Carolyn Vachani, RN, MSN, AOCN
Abramson Cancer Center of the University of Pennsylvania
Last Modified: March 23, 2007
Multiple myeloma is commonly treated with stem cell transplantation in younger patients. A randomized study in 1996 found that double (or “tandem”) transplants resulted in an increase in overall survival, from 21% to 42% of patients. As a result, many institutions perform tandem transplants for these patients. This study aimed to assess the long term benefit of tandem transplant and was conducted in Sweden .
All 485 patients were under 60 years of age: 384 received a single transplant and 101 received tandem transplants. All patients received high-dose melphalan. Complete or very good partial response was achieved by 40% of patients in the single-transplant group, versus 60% of patients in double-transplant group (p=0.0006). Five-year event-free survival was 25% in single-transplant group and 44% in double-transplant group (P=0.0014). Despite this early advantage, the estimated 5-year overall survival rate was 50% in single-transplant group and 50% in double-transplant group (P=0.9).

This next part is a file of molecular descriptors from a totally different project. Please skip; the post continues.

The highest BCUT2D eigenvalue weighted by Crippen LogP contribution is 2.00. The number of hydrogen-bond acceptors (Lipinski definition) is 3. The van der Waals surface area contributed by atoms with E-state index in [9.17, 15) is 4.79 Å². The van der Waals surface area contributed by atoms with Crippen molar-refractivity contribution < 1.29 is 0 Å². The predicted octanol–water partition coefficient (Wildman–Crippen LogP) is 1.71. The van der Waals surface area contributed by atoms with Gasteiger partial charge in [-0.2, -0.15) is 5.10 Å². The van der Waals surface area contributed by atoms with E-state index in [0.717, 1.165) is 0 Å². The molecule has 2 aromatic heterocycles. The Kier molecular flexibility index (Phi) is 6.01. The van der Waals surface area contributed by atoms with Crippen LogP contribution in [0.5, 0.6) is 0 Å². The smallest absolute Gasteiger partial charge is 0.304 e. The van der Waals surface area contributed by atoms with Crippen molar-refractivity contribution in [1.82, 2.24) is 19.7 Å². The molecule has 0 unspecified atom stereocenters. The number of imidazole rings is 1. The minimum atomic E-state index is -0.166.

In response to these results, further comparison was done, which found no long-term benefit to tandem transplant over single transplant. In a country like Sweden where socialized medicine prevails, performing tandem transplants for the treatment of all favorable myeloma patients without clear evidence of its long-term efficacy is not an affordable luxury. Although the five-year event-free survival was better with the double transplant arm, it is not considered to be a compelling enough endpoint to justify this approach universally, and thus single AuSCT remains the standard of care for this geographical region. In the future, a phase III trial in this population may be warranted, as randomization of patients would provide more confident data, as it is not clear in this phase II study how patients were selected to be in either the single or double transplant groups.